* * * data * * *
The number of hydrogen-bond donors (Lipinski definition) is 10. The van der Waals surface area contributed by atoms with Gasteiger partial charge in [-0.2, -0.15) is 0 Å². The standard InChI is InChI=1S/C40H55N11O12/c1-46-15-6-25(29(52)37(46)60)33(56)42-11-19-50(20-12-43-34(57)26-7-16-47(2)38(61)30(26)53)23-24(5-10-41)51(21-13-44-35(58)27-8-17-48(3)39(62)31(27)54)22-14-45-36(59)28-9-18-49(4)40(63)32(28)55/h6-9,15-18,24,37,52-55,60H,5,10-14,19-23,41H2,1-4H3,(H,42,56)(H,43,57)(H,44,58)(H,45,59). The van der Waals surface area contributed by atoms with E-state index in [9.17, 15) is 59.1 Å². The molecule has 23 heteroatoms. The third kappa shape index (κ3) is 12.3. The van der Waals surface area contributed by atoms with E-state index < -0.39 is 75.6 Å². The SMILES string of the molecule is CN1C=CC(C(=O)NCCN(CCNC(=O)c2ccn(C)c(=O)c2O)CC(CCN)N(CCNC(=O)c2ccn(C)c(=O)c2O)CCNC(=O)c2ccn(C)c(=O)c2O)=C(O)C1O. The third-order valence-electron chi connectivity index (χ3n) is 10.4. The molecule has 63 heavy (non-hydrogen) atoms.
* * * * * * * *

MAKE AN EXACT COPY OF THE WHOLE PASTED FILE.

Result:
The number of hydrogen-bond donors (Lipinski definition) is 10. The van der Waals surface area contributed by atoms with Gasteiger partial charge in [-0.2, -0.15) is 0 Å². The standard InChI is InChI=1S/C40H55N11O12/c1-46-15-6-25(29(52)37(46)60)33(56)42-11-19-50(20-12-43-34(57)26-7-16-47(2)38(61)30(26)53)23-24(5-10-41)51(21-13-44-35(58)27-8-17-48(3)39(62)31(27)54)22-14-45-36(59)28-9-18-49(4)40(63)32(28)55/h6-9,15-18,24,37,52-55,60H,5,10-14,19-23,41H2,1-4H3,(H,42,56)(H,43,57)(H,44,58)(H,45,59). The van der Waals surface area contributed by atoms with E-state index in [9.17, 15) is 59.1 Å². The molecule has 23 heteroatoms. The third kappa shape index (κ3) is 12.3. The van der Waals surface area contributed by atoms with E-state index < -0.39 is 75.6 Å². The SMILES string of the molecule is CN1C=CC(C(=O)NCCN(CCNC(=O)c2ccn(C)c(=O)c2O)CC(CCN)N(CCNC(=O)c2ccn(C)c(=O)c2O)CCNC(=O)c2ccn(C)c(=O)c2O)=C(O)C1O. The third-order valence-electron chi connectivity index (χ3n) is 10.4. The molecule has 63 heavy (non-hydrogen) atoms.